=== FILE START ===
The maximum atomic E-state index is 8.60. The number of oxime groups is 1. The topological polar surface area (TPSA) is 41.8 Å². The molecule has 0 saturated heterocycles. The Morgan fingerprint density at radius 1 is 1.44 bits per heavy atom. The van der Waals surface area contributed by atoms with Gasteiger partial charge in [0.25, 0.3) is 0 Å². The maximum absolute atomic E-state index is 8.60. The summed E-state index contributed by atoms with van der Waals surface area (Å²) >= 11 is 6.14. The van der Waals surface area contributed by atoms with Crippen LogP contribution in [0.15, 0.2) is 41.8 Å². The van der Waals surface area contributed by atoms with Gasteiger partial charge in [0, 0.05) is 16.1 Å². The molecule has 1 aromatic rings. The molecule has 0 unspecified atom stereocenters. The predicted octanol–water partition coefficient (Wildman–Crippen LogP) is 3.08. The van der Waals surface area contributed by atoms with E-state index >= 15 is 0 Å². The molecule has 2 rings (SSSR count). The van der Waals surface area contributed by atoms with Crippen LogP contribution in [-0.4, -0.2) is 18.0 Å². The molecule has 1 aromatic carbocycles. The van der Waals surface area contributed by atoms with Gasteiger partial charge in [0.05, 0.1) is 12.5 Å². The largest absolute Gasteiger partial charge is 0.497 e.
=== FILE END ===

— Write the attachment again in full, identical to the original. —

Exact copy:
The maximum atomic E-state index is 8.60. The number of oxime groups is 1. The topological polar surface area (TPSA) is 41.8 Å². The molecule has 0 saturated heterocycles. The Morgan fingerprint density at radius 1 is 1.44 bits per heavy atom. The van der Waals surface area contributed by atoms with Gasteiger partial charge in [0.25, 0.3) is 0 Å². The maximum absolute atomic E-state index is 8.60. The summed E-state index contributed by atoms with van der Waals surface area (Å²) >= 11 is 6.14. The van der Waals surface area contributed by atoms with Crippen LogP contribution in [0.15, 0.2) is 41.8 Å². The van der Waals surface area contributed by atoms with Gasteiger partial charge in [0, 0.05) is 16.1 Å². The molecule has 1 aromatic rings. The molecule has 0 unspecified atom stereocenters. The predicted octanol–water partition coefficient (Wildman–Crippen LogP) is 3.08. The van der Waals surface area contributed by atoms with E-state index >= 15 is 0 Å². The molecule has 2 rings (SSSR count). The van der Waals surface area contributed by atoms with Crippen LogP contribution in [-0.4, -0.2) is 18.0 Å². The molecule has 1 aromatic carbocycles. The van der Waals surface area contributed by atoms with Gasteiger partial charge in [0.05, 0.1) is 12.5 Å². The largest absolute Gasteiger partial charge is 0.497 e.